F4 SW of River Falls to E of Gordon Pierce, St. Croix, Polk, Burnett, Washburn, Douglas 0030 105.7 miles (170.1 km) 4 deaths - Numerous homes and barns were destroyed along the track. This was probably a family of tornadoes. 21 people were injured.[1]
Source: Tornado History Project - May 10, 1953 Storm Data

May 11 events[edit]

List of confirmed tornadoes - May 11, 1953
Time (UTC)
Path length
F4 N of San Angelo Tom Green 2015 9.9 miles (15.9 km) 13 deaths - Listed as a "near-F5" by Grazulis. A 15-block area of San Angelo was devastated. Approximately 320 homes were destroyed and 197 damaged. Nineteen businesses were hit, including a theater that was demolished. A high school was destroyed and 150 vehicles were hit. There were 13 deaths and 159 injuries. Damage totalled $3.25 million, which is $25.407 million in 2008 dollars.[1]
F5 Waco to Mount Calm McLennan 2210 20.9 miles (33.6 km) 114 deaths - 196 businesses and factories were destroyed; 217 sustained major damage, and 179 sustained lesser damages. 150 homes were destroyed, 250 sustained major damage, and 450 sustained lesser damages. Over 2000 cars were damaged or destroyed and the First United Methodist Church was severely damaged. Over half the dead - 61 - were in a single city block bounded by 4th and 5th streets and Austin and Franklin avenues. This tornado tied the 1902 Goliad tornado for the deadliest in Texas and 11th deadliest in the United States. 597 additional people were injured and the tornado caused up to $41.2 million in property damage.[1]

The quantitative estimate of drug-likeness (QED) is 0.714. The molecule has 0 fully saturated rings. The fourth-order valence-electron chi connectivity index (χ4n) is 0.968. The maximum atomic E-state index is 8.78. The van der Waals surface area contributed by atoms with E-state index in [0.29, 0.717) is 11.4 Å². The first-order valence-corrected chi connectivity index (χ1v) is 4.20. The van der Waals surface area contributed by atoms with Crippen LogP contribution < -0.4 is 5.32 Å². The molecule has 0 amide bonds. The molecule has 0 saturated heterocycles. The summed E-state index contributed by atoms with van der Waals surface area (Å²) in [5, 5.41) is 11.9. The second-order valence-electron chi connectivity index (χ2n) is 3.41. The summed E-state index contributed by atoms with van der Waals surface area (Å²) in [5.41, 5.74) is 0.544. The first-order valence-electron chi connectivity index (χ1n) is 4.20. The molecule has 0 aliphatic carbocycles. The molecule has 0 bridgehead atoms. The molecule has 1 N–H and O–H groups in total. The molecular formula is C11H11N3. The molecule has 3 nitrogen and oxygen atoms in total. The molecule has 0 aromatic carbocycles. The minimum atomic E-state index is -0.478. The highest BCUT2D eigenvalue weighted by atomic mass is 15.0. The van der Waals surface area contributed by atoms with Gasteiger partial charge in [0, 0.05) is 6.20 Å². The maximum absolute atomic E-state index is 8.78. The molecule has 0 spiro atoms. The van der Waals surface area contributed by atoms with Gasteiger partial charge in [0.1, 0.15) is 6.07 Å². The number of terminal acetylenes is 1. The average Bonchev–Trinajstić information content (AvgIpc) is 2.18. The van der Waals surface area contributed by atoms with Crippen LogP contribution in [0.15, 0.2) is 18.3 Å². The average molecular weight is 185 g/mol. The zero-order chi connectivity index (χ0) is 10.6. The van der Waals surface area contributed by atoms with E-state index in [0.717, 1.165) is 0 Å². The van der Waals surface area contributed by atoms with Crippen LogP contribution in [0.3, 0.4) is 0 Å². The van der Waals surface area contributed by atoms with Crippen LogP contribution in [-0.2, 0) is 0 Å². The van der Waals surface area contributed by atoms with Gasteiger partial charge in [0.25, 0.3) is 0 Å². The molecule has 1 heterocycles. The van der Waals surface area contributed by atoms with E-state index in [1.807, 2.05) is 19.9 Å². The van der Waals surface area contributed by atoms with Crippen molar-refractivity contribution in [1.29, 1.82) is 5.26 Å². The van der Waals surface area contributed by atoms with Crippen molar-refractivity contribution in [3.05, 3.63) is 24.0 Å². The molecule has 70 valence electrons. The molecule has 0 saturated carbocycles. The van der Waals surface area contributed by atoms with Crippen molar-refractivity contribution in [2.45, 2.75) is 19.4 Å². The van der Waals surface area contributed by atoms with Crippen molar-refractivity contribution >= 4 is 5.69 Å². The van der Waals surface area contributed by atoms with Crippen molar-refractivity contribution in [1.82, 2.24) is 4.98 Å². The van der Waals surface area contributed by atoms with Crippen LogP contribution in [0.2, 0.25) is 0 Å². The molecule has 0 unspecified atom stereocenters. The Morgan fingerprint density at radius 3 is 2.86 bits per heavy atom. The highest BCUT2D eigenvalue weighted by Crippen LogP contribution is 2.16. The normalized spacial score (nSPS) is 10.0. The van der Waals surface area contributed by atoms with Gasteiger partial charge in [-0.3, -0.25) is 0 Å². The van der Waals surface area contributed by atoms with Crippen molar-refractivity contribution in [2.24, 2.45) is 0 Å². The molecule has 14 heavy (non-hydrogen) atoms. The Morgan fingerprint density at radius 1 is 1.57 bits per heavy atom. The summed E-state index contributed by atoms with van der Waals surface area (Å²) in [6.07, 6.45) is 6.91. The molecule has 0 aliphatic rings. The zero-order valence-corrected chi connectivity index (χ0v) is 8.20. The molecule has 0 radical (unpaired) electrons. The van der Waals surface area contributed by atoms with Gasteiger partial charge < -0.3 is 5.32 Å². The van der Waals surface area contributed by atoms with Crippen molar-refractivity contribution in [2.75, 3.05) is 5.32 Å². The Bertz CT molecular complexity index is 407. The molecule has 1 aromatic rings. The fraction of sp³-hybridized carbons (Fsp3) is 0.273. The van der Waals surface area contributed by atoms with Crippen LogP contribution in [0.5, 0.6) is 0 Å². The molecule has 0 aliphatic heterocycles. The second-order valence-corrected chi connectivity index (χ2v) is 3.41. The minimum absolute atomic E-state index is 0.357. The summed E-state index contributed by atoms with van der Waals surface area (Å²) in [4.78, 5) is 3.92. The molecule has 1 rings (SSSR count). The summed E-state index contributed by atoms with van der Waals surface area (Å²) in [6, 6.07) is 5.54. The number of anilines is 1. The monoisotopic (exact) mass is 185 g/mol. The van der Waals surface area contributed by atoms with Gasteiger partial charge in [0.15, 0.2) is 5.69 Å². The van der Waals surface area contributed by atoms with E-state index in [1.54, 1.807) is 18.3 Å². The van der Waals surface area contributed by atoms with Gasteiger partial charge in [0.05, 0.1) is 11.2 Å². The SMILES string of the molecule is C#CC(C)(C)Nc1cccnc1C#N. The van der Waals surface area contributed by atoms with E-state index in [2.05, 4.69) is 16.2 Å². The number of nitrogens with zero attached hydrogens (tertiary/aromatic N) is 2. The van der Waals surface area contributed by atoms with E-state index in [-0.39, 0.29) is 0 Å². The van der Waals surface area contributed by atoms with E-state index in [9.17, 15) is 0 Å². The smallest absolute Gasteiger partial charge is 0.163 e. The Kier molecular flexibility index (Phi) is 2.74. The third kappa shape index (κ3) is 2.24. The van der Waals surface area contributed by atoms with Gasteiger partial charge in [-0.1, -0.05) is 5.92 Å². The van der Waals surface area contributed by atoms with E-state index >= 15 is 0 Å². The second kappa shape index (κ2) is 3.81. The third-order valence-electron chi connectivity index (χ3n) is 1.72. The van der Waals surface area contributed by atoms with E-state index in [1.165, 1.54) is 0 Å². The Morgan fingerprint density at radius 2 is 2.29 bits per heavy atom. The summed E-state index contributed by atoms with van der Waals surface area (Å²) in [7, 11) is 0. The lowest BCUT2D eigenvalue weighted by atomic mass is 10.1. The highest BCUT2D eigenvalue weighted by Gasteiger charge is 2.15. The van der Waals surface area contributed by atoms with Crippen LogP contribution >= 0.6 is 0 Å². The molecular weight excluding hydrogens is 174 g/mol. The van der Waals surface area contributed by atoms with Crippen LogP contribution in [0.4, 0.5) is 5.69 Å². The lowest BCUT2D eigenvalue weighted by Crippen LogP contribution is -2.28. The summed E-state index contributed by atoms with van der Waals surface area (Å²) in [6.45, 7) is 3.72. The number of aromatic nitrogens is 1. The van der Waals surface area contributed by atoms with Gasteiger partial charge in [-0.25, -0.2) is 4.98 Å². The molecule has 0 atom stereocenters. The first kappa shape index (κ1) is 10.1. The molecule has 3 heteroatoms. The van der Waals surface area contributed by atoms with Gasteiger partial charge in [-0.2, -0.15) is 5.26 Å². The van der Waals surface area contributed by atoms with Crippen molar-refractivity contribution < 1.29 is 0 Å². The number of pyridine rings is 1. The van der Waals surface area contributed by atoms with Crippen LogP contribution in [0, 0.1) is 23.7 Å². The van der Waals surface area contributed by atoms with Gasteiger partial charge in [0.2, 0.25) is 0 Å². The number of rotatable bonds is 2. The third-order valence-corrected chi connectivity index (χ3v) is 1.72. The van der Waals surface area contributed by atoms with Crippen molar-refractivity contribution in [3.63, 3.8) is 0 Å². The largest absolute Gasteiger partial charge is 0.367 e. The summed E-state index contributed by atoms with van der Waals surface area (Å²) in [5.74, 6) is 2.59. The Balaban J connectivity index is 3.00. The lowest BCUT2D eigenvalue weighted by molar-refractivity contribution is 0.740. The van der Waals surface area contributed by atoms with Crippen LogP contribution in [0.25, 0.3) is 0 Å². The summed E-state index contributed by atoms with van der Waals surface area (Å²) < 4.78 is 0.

F2 W of Corinth Leon 0030 9.5 miles (15.3 km)
F1 W of McAlester Pittsburg 2100 0.1 miles (160 m)
F1 N of Wynnewood Garvin 2230 2 miles (3.2 km)
Source: Tornado History Project - May 11, 1953 Storm Data

Event summary[edit]

Map track of Waco Tornado

The Waco Tornado struck at 4:36 p.m. The tornado, over two blocks wide, hit the downtown area. Many people on the streets crowded into local businesses for shelter. However, few of the buildings were constructed sturdily enough to withstand the winds, and they collapsed almost immediately. The best-known example was the six-story R.T. Dennis furniture store, which crumbled to the ground and killed 30 people inside[citation needed]. Newer buildings with steel reinforcement, including the 22-story Amicable office building (now called the ALICO Building) just across the street, weathered the storm.